By Civil Service Order
Commission to Allow
Time Stored Up in War
To Be Used, However
By Joseph Young
The maximum of 90 days’ an
nual leave that Government em
ployes are allowed to accumulate
for future vacation use was cut
to 60 days today by the Civil
Service Commission.
From now on, the commission an
nounced, no employe will be al-|
lowed to carry over more than 60
days’ leave from one year to the
next.
Allowed in Wartime.
During the war years Government
employes were allowed to pile up 90
days of leave so they could remain
U1A UiC JUW dliu XUi UUU wax ;
effort. Many employes took ad-j
vantage of this to take extended
vacations later.
Now, however, the commission
ordered the 90-day limit cut back to
the prewar limit of 60 days. How
ever, the commission announced
that those employes who have ac
cumulated up to 90 days annual
leave during the war will be allowed
to use all of the time coming to
them for vacation purposes.
Government workers are entitled
to an average vacation of 26 days
annually. If they do not take the
vacation, the 26 days are accumu
lated and added to the 26 days due
them the following year. Commis
sion officials estimate thousands of
employes have accumulated more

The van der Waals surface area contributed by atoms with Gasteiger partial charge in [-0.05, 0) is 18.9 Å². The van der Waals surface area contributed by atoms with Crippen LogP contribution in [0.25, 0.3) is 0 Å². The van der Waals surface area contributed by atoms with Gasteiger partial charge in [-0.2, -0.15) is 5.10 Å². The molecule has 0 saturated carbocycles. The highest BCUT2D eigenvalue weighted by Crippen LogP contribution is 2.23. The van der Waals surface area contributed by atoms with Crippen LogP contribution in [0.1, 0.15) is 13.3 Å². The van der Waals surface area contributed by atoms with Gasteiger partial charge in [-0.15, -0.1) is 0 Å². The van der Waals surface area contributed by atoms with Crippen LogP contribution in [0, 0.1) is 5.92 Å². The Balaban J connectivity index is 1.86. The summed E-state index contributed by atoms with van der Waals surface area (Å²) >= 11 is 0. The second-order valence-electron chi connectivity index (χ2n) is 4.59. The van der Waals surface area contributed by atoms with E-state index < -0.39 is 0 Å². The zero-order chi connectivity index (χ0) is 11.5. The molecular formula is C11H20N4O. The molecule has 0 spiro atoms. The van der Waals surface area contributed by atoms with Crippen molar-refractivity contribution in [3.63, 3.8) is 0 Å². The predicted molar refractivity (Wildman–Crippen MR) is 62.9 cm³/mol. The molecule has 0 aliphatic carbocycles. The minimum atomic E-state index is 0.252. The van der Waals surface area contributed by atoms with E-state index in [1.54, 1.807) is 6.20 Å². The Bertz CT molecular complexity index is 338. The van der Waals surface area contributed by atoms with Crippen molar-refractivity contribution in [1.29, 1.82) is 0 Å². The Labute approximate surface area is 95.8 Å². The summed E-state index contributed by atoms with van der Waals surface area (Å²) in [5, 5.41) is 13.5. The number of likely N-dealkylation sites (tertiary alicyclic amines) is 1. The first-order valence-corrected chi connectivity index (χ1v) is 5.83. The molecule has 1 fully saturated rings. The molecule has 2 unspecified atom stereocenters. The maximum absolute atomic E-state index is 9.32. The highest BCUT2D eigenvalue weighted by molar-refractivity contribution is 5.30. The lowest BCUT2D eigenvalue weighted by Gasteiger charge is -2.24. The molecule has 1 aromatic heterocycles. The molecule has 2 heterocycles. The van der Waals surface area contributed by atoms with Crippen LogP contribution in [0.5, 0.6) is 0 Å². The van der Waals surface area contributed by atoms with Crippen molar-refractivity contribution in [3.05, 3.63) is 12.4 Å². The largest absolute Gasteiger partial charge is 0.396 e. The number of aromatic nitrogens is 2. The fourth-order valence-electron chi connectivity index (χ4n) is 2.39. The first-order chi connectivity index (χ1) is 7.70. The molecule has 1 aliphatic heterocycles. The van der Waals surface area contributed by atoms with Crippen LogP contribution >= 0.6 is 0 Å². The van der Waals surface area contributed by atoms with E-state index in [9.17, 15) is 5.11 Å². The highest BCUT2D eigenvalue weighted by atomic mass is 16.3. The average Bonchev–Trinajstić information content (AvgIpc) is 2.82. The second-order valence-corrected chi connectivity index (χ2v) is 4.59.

than 60 days’ leave during the past
few years.
Had to Pay Cash.
Government agencies ran into
trouble recently because of the piling
up of leaves during the war. Most
bureaus suffered sharp 1948 budget
cuts and consequently were forced to
dismiss thousands of employes. And
many of these employes had large
amounts of unused leave coming to
them, which had to be paid out in
cash when they left the Government
service. y
Chairman Taber of the House
Appropriations Committee sharply
into which they had gotten them
selves and warned them to be more
careful in the future.
Odom Plans Another Start
On Global Hop Tomorrow
By th« Associated Press
CHICAGO. Aug. 6-.—William P.
Odom said he plans another start
tomorrow on a projected round-the
world solo speed flight if his con
verted A-26 twin-engine bomber
passes scheduled flight tests today.
He took off from a suburban Chi
cago airport yesterday in his first
attempt to halve the global solo
speed record of 186 hours set by
Wiley Post in 1933. but was forced
to turn back after passing over Hali
fax, Nova Scotia. He said the
ailerons of his 4,000-horsepower
plane jammed.
The plajie is the one in which
the 27-year-old former British Ferry
Command pilot flew Milton Rey
nolds and T. Carroll Sallee around
the world in 78 hours and 55 V4
minutes last April. i